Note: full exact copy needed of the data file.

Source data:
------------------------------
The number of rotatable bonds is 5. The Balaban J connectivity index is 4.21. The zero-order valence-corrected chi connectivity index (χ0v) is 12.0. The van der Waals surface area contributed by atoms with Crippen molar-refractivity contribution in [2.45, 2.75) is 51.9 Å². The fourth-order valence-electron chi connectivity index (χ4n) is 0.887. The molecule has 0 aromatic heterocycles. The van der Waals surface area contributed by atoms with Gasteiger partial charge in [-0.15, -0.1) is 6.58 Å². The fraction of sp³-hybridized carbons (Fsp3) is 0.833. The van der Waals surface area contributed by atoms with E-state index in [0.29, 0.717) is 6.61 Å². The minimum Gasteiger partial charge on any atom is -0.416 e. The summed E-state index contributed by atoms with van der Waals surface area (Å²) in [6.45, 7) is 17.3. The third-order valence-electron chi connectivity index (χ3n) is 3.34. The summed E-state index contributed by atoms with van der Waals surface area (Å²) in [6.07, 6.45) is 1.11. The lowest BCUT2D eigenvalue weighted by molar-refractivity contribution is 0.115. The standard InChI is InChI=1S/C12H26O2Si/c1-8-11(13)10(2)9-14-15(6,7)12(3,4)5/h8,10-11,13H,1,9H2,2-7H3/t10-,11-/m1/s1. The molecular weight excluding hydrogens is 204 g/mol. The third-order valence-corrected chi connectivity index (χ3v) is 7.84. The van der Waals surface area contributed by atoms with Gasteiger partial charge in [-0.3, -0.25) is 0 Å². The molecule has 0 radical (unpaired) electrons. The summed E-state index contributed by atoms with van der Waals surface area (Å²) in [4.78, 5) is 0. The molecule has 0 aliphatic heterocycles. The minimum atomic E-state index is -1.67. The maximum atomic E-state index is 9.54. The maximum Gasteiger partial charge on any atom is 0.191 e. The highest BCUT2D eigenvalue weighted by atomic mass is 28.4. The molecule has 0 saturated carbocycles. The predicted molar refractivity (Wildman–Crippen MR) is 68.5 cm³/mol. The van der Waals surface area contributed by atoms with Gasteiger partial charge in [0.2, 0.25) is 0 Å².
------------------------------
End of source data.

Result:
The number of rotatable bonds is 5. The Balaban J connectivity index is 4.21. The zero-order valence-corrected chi connectivity index (χ0v) is 12.0. The van der Waals surface area contributed by atoms with Crippen molar-refractivity contribution in [2.45, 2.75) is 51.9 Å². The fourth-order valence-electron chi connectivity index (χ4n) is 0.887. The molecule has 0 aromatic heterocycles. The van der Waals surface area contributed by atoms with Gasteiger partial charge in [-0.15, -0.1) is 6.58 Å². The fraction of sp³-hybridized carbons (Fsp3) is 0.833. The van der Waals surface area contributed by atoms with E-state index in [0.29, 0.717) is 6.61 Å². The minimum Gasteiger partial charge on any atom is -0.416 e. The summed E-state index contributed by atoms with van der Waals surface area (Å²) in [6.45, 7) is 17.3. The third-order valence-electron chi connectivity index (χ3n) is 3.34. The summed E-state index contributed by atoms with van der Waals surface area (Å²) in [6.07, 6.45) is 1.11. The lowest BCUT2D eigenvalue weighted by molar-refractivity contribution is 0.115. The standard InChI is InChI=1S/C12H26O2Si/c1-8-11(13)10(2)9-14-15(6,7)12(3,4)5/h8,10-11,13H,1,9H2,2-7H3/t10-,11-/m1/s1. The molecular weight excluding hydrogens is 204 g/mol. The third-order valence-corrected chi connectivity index (χ3v) is 7.84. The van der Waals surface area contributed by atoms with Gasteiger partial charge in [-0.3, -0.25) is 0 Å². The molecule has 0 radical (unpaired) electrons. The summed E-state index contributed by atoms with van der Waals surface area (Å²) in [4.78, 5) is 0. The molecule has 0 aliphatic heterocycles. The minimum atomic E-state index is -1.67. The maximum atomic E-state index is 9.54. The maximum Gasteiger partial charge on any atom is 0.191 e. The highest BCUT2D eigenvalue weighted by atomic mass is 28.4. The molecule has 0 saturated carbocycles. The predicted molar refractivity (Wildman–Crippen MR) is 68.5 cm³/mol. The van der Waals surface area contributed by atoms with Gasteiger partial charge in [0.2, 0.25) is 0 Å².